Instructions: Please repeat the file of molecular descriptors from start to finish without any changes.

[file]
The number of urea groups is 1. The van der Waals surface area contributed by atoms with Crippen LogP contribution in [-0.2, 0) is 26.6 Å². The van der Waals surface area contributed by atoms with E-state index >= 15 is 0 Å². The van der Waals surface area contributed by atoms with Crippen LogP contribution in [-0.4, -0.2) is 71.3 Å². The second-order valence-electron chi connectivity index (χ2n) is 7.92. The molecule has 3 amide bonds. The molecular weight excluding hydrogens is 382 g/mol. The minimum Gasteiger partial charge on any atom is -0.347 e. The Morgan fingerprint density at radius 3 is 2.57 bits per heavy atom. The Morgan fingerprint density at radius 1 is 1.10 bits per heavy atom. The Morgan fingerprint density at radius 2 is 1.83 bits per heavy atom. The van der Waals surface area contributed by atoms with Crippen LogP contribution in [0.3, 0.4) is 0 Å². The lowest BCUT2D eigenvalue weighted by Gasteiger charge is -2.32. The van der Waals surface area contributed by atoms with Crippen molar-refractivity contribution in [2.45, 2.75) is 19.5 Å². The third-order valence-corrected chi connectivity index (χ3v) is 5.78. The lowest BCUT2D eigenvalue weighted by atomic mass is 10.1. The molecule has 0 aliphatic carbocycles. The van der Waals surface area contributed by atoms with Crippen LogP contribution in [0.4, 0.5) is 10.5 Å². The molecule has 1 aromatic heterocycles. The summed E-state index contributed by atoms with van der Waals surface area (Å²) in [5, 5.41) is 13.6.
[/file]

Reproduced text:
The number of urea groups is 1. The van der Waals surface area contributed by atoms with Crippen LogP contribution in [-0.2, 0) is 26.6 Å². The van der Waals surface area contributed by atoms with E-state index >= 15 is 0 Å². The van der Waals surface area contributed by atoms with Crippen LogP contribution in [-0.4, -0.2) is 71.3 Å². The second-order valence-electron chi connectivity index (χ2n) is 7.92. The molecule has 3 amide bonds. The molecular weight excluding hydrogens is 382 g/mol. The minimum Gasteiger partial charge on any atom is -0.347 e. The Morgan fingerprint density at radius 3 is 2.57 bits per heavy atom. The Morgan fingerprint density at radius 1 is 1.10 bits per heavy atom. The Morgan fingerprint density at radius 2 is 1.83 bits per heavy atom. The van der Waals surface area contributed by atoms with Crippen LogP contribution in [0.3, 0.4) is 0 Å². The lowest BCUT2D eigenvalue weighted by Gasteiger charge is -2.32. The van der Waals surface area contributed by atoms with Crippen molar-refractivity contribution in [2.45, 2.75) is 19.5 Å². The third-order valence-corrected chi connectivity index (χ3v) is 5.78. The lowest BCUT2D eigenvalue weighted by atomic mass is 10.1. The molecule has 0 aliphatic carbocycles. The van der Waals surface area contributed by atoms with Crippen LogP contribution in [0.4, 0.5) is 10.5 Å². The molecule has 1 aromatic heterocycles. The summed E-state index contributed by atoms with van der Waals surface area (Å²) in [5, 5.41) is 13.6.